Monday, October 17, 2011

Woodworks by John: Custom Work vs. Mass Production

     Now that my hiatus from the table project brought about by visiting family and doing the entertainment doors is over, I can get back to work on them.  I installed the doors this morning and; as suspected, it wasn't a quick process.  Between using some pretty old and dried out material to make them and then installing them in an opening that wasn't  100% square it took some time.  Add to that they were inset doors and you can understand why it was difficult.  But -- bottom line is that they were happy with the results and could see the efforts I went through to make things right.  Ended up using the cardboard off some of their writing pads to shim a filler piece!
     To attach the legs to the tables I'm using a through mortise and tenon, splined to add strength and a decorative element to the top as well.  Going through the process I couldn't help but contrast this to the quicker way of pocket screw joinery which might be used if these were mass-produced.  I thought it would be a good time to share the process with you, it may get complicated!  Let's start with this picture:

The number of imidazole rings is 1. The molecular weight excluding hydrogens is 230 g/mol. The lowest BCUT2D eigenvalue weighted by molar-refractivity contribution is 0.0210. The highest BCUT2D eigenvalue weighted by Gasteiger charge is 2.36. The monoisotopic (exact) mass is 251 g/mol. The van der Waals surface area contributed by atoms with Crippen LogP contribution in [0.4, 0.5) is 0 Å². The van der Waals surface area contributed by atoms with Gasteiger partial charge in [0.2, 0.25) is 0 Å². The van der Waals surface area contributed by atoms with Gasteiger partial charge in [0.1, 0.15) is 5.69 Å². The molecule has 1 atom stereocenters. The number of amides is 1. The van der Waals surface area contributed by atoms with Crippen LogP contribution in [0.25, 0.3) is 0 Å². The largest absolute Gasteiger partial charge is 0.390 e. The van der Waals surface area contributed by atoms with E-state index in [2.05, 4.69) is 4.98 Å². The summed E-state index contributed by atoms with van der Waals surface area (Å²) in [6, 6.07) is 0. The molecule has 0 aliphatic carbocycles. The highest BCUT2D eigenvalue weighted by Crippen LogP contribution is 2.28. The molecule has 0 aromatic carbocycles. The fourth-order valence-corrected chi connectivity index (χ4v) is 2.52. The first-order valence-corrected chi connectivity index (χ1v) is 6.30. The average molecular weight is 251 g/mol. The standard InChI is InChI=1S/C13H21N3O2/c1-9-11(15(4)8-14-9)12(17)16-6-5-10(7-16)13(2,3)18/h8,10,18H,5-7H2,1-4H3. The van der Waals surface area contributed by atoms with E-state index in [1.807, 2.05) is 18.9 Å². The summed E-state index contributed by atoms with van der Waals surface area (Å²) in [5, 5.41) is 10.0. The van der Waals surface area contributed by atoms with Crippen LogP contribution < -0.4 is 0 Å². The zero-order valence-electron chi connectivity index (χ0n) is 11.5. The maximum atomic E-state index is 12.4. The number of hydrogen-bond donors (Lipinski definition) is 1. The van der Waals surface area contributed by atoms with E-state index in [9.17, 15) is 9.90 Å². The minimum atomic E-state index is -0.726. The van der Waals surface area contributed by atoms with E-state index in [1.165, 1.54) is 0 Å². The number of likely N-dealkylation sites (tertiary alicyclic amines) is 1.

Splined Mortise & Tenon 
     What you see here is the table top frame with the leg inserted from the bottom side.  The two white pieces of wood are the splines that will wedge the tenon tightly into the mortise.  Before I got to this point it was necessary to first drill two holes near the base of the tenon and then saw a kerf to those holes.  I put an extra leg in the picture to illustrate that.  Here's what happens when the joint is assembled, the leg is inserted from the bottom with glue, when it comes through the mortise the wedges are inserted and hammered tight.  It's difficult to see, but the wedges are tapered towards the outside of the mortise and the mortise is slightly tapered as well.  As the wedge is hammered home, the hole drilled in the tenon will let the outside splay out tightly against the tapered mortise side.  It's important to put the tapered side of the wedge to the outside e of the joint.  Once the glue has dried the tenon will be cut off and planed flush.
     Time consuming --- yes, worth it --- yes again.  That's the beauty of working this way and personally I can't think of too many other ways I'd like to spend the day.  Sure, it gets a bit tedious at times like when I used a paring chisel to cut the taper on all 18 wedges:

Shaping Wedges
Next up will be the final shaping of the legs.  They will have a double bevel from the center and then be tapered from top to bottom to add a sense of lightness to them.  Like any design process, you're never quite sure how things will end up even after making drawings and several mockups.  I'll keep you posted!

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